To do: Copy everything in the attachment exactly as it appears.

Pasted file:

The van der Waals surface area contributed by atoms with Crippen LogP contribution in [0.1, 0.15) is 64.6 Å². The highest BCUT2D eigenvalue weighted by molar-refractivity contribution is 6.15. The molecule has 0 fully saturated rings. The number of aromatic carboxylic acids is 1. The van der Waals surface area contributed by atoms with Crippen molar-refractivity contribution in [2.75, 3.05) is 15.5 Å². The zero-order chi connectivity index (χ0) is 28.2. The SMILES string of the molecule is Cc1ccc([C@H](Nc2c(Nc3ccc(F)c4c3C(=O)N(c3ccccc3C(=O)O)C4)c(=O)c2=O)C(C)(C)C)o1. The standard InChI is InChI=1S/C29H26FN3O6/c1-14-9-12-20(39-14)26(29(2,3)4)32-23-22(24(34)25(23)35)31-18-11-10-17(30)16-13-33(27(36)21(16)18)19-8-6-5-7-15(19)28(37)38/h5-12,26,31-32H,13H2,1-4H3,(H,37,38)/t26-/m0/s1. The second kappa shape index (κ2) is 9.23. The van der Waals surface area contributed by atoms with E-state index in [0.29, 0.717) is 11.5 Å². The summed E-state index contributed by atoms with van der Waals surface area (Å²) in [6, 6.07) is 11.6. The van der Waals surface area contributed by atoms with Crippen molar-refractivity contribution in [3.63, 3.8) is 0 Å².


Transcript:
The van der Waals surface area contributed by atoms with Crippen LogP contribution in [0.1, 0.15) is 64.6 Å². The highest BCUT2D eigenvalue weighted by molar-refractivity contribution is 6.15. The molecule has 0 fully saturated rings. The number of aromatic carboxylic acids is 1. The van der Waals surface area contributed by atoms with Crippen molar-refractivity contribution in [2.75, 3.05) is 15.5 Å². The zero-order chi connectivity index (χ0) is 28.2. The SMILES string of the molecule is Cc1ccc([C@H](Nc2c(Nc3ccc(F)c4c3C(=O)N(c3ccccc3C(=O)O)C4)c(=O)c2=O)C(C)(C)C)o1. The standard InChI is InChI=1S/C29H26FN3O6/c1-14-9-12-20(39-14)26(29(2,3)4)32-23-22(24(34)25(23)35)31-18-11-10-17(30)16-13-33(27(36)21(16)18)19-8-6-5-7-15(19)28(37)38/h5-12,26,31-32H,13H2,1-4H3,(H,37,38)/t26-/m0/s1. The second kappa shape index (κ2) is 9.23. The van der Waals surface area contributed by atoms with E-state index in [0.29, 0.717) is 11.5 Å². The summed E-state index contributed by atoms with van der Waals surface area (Å²) in [6, 6.07) is 11.6. The van der Waals surface area contributed by atoms with Crippen molar-refractivity contribution in [3.63, 3.8) is 0 Å².